Okay, I’m pretty sure that Her Royal Flyyness Madame Dr. Tha L covered this topic in her blog,* but I don’t think it can be restated enough. *deep breath* How does one define a “real woman?”
Before your mind starts wrapping itself around existentialism, gender politics, and femininity, let me clarify that I am referring to size. Girth, junk in the trunk, thickness and obesity have long been conversation topics in this fast food world we live in. Add on top of that, the fact that even our meat and vegetables are pumped so full of growth hormones, or spliced with God knows what, healthy eating has almost become a unicorn: oft spoken of, rarely seen. Obesity is increasing at an alarming rate, and is directly linked to heart disease and Type II diabetes. Heart disease is the number one killer of women in the United States.
Therefore, imagine my dismay when iVillage, an e-zine that specializes in women’s health and interests, sent me an email titled “Are Real Women Really the New Sexy?” The email implored me to “[r]ead one woman’s plea for magazines to stop putting these women on a pedestal as an example of ‘real’ women, and tell us what you think.” So, I read before I came to any conclusions. The writer bemoans the fact that the representation of women with curves are the likes of Christina Hendricks (who is a smoking hot chick, by the way), Beyonce and Scarlett Johansson, yet according to the Center for Disease Control the average woman is 5’3 and 164 pounds. The writer went on to say that actresses are not real women, a statement which may well be another blog post in and of itself.
And you want to know what I think?
Well iVillage, I think you’re irresponsible, and I think your writer bitter, and quite likely a little pudgy. Had she chosen to the path of due diligence, she would have found the Center for Disease Control and Prevention’s Adult Body Mass Index Calculator. According to the calculator, a 5’3 woman that is 164 pounds has a BMI of 29. The BMI of an obese person? Thirty. The average woman is overweight. The average woman is 5.5 pounds away from obesity. Two hot wings and a slice of pizza, and your DONE son! The article upset me, because there are two issues at work.
The first being this: there should be no awards for us, as a culture, eating ourselves into oblivion. Obese moms make for obese kids. It is heartbreaking to witness a child under the age of 8, barely able to catch their breath due to minimal exertion. It’s criminal, it’s obscene, it’s lazy and it is not loving. You are not only stigmatizing your child socially, but also setting your child up for a world of health issues. Before you criticize these “un-real” women, be honest and ask yourself if you are TRULY healthy and happy with your weight. The actress Mo’Nique painted herself into a corner on her “skinny women are evil” platform, then suffered backlash from her sistren in backfat when she chose to put down the pie and pick up a carrot. “But I’m HEALTHY,” she cried. So, what were you then? I distinctly remember you in the movie “Phat Girlz” (don’t you dare judge me *kisses*), railing against the evils of Spring Mix. Oh, but now it’s okay, because you no longer feel like an outsider? I understand it’s a coping mechanism, but help other women and admit that.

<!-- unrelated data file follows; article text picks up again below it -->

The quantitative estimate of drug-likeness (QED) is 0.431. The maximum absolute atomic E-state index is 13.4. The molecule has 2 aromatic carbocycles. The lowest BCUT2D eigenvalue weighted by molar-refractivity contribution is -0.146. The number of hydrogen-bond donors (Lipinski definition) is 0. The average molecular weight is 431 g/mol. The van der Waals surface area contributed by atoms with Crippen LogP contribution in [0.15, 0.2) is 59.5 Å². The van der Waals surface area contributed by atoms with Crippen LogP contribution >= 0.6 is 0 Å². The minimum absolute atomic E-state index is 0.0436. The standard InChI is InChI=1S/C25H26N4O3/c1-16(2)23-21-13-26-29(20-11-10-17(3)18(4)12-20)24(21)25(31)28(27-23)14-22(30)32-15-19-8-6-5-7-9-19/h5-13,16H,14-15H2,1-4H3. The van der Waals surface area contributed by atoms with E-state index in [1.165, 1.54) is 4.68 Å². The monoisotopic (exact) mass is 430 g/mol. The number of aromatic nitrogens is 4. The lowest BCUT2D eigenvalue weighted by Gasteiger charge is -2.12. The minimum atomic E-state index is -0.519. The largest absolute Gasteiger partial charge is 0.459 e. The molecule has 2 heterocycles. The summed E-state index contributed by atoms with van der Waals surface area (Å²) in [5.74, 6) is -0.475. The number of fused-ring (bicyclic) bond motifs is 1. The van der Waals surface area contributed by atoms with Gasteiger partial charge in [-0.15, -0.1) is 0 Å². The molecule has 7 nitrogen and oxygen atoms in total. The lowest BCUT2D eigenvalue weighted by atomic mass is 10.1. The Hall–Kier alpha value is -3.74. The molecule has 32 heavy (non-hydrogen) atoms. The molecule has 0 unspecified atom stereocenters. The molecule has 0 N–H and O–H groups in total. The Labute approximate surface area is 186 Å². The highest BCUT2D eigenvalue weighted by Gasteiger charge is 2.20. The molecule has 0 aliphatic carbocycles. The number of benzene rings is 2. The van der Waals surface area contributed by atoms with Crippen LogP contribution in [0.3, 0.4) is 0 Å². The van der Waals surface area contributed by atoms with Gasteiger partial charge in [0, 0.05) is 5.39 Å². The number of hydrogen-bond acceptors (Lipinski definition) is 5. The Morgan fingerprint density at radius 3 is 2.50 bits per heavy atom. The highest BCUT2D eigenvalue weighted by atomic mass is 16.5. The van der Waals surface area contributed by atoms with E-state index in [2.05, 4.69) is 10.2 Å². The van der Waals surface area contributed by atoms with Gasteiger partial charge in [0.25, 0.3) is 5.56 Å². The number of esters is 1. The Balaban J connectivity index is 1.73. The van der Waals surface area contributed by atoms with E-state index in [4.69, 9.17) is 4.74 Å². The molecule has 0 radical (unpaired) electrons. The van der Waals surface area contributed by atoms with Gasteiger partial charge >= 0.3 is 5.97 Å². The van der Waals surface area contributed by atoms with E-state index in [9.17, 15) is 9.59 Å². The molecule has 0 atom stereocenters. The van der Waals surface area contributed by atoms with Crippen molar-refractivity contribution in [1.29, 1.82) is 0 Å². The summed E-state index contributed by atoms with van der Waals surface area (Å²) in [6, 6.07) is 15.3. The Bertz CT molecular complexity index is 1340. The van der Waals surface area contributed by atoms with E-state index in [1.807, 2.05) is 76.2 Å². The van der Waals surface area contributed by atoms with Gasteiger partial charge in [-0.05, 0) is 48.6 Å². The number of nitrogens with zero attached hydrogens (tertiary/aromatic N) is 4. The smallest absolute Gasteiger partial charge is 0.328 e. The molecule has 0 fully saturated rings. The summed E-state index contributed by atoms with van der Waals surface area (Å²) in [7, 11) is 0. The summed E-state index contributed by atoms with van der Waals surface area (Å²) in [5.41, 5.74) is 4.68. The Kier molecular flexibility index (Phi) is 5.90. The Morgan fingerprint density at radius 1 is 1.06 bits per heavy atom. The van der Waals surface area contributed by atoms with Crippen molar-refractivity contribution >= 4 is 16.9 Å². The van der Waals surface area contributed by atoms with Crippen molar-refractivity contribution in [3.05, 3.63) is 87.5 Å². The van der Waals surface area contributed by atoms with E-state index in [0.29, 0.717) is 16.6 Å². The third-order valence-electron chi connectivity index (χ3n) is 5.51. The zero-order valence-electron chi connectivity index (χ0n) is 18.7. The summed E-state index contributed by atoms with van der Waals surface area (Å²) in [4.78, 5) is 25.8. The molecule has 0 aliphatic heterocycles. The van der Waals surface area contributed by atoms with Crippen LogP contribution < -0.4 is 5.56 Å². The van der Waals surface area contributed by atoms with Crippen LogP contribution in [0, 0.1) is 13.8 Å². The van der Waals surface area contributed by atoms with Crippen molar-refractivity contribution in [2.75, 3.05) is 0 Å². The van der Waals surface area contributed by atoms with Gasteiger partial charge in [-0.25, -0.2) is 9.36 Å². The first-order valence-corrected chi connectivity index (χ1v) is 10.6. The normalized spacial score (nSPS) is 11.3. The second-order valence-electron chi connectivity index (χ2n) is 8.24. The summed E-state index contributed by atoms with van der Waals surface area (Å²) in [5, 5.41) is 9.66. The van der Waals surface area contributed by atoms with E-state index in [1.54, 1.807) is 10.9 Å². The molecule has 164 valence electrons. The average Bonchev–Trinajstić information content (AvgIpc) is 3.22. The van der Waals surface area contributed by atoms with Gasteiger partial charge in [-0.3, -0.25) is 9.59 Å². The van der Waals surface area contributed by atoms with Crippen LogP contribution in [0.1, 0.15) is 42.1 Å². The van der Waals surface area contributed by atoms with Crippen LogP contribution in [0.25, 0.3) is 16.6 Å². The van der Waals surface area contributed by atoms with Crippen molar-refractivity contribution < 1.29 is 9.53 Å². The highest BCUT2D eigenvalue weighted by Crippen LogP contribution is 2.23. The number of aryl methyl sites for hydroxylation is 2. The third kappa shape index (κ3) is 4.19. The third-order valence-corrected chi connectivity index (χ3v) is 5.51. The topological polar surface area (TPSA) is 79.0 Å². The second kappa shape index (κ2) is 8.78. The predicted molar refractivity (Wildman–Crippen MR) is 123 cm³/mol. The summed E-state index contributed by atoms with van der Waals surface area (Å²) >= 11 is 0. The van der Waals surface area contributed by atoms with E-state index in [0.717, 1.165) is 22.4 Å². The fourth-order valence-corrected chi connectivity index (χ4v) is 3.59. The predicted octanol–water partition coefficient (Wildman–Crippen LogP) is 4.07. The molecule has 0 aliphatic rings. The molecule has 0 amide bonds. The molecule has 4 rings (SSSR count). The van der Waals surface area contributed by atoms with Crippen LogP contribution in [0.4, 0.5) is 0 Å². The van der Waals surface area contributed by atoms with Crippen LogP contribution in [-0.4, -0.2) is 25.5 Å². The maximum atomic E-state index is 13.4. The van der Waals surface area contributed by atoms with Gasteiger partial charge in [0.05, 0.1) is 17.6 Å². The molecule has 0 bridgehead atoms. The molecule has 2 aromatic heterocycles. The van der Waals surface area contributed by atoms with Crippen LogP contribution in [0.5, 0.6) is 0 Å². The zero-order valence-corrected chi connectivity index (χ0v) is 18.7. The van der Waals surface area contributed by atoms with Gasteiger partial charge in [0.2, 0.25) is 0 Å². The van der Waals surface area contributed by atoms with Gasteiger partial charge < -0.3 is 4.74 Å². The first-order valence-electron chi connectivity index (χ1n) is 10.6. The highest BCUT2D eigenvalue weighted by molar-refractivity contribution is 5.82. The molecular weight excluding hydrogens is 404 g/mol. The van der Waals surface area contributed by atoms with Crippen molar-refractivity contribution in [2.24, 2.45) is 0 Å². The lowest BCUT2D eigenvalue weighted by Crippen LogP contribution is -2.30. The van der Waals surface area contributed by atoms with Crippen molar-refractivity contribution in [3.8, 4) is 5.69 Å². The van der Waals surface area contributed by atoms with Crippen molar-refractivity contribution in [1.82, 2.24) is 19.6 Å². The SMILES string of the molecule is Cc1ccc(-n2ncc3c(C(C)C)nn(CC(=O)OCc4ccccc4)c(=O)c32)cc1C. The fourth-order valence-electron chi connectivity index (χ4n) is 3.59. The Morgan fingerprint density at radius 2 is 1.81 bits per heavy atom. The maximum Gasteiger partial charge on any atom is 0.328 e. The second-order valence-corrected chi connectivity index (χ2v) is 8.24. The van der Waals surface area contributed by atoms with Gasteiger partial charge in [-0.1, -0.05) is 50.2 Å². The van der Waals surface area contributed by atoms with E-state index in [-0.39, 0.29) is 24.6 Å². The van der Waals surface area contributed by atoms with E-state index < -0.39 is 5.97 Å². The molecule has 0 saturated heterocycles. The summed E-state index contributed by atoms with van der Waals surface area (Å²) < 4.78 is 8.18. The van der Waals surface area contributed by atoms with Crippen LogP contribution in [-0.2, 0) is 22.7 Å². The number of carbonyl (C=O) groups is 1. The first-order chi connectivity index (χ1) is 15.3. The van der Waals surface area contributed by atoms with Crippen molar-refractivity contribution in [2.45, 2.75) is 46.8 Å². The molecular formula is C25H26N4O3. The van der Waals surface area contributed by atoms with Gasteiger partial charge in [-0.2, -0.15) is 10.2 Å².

Second, criticizing women who are not overweight is hypocritical, because you are still projecting a negative body image. If a woman is starving herself, yes, that is unhealthy and awful, but I feel pretty confident in the assertion that a Salma Hayek is NOT skipping meals (neither are her magical, life sustaining chichis). Why is she not “real?” Why is the plus sized supermodel (who is a size 12) not real? Ashley Stewart, a purveyor of plus sized finery, starts at size 12 if memory serves. And let’s go smaller. My mother had four children and was a size four. She also sewed for all four of us, cooked homemade meals every night, and made a conscious decision to abstain from excessive snacking. Good luck escaping with your teeth if you attempt to tell me that she was not a real woman. Some women have smaller frames than others. Some have metabolisms that function at a higher rate. None should be penalized for nature. And there is also nothing wrong with a healthy work out plan. The concept is simple: If you take in x, you must burn y. If you do not burn y, x will get all up in that ass…and thighs…and heart.
The refusal to lose weight (and I say this as an obese woman) is either due to depression, laziness, or in some cases, outright stubbornness (though rarely have I encountered a stubborn “Imma be fat” woman that was not combating her own personal demons). Stop trying to prove a point. What baffles me, is how some (not all) of these women who supposedly reject society’s notion of beauty, will spend extraordinary amounts of time and money on every other notion that doesn’t involve weight. Shoes, cosmetics, hair, nails, clothing are quite often done to excess. Don’t tell me you don’t care about society’s view on how you look; you wouldn’t spend an hour and a half getting dressed if you didn’t. Let’s get to the core of the matter.
Don’t let stubbornness or discouragement keep us from the road to health and well being. I know it’s hard. Weight loss is one of the hardest things I have ever attempted, and I’m a single parent. I can keep my kids in line; keeping myself in line is a horse of another color. I am an obese woman who considers myself to be beautiful. But that beauty has NOTHING to do with how fat or slim I can be. It is due to my heart, that I desperately want to keep beating for as long as I can. So I plan to get busy. I’ve only got one question, and it can best be summed up best by my favorite stoner Brian:
WHO’S COMIN’ WITH ME?
*For the life of me, I can not remember the name or estimated date of the post, please forgive.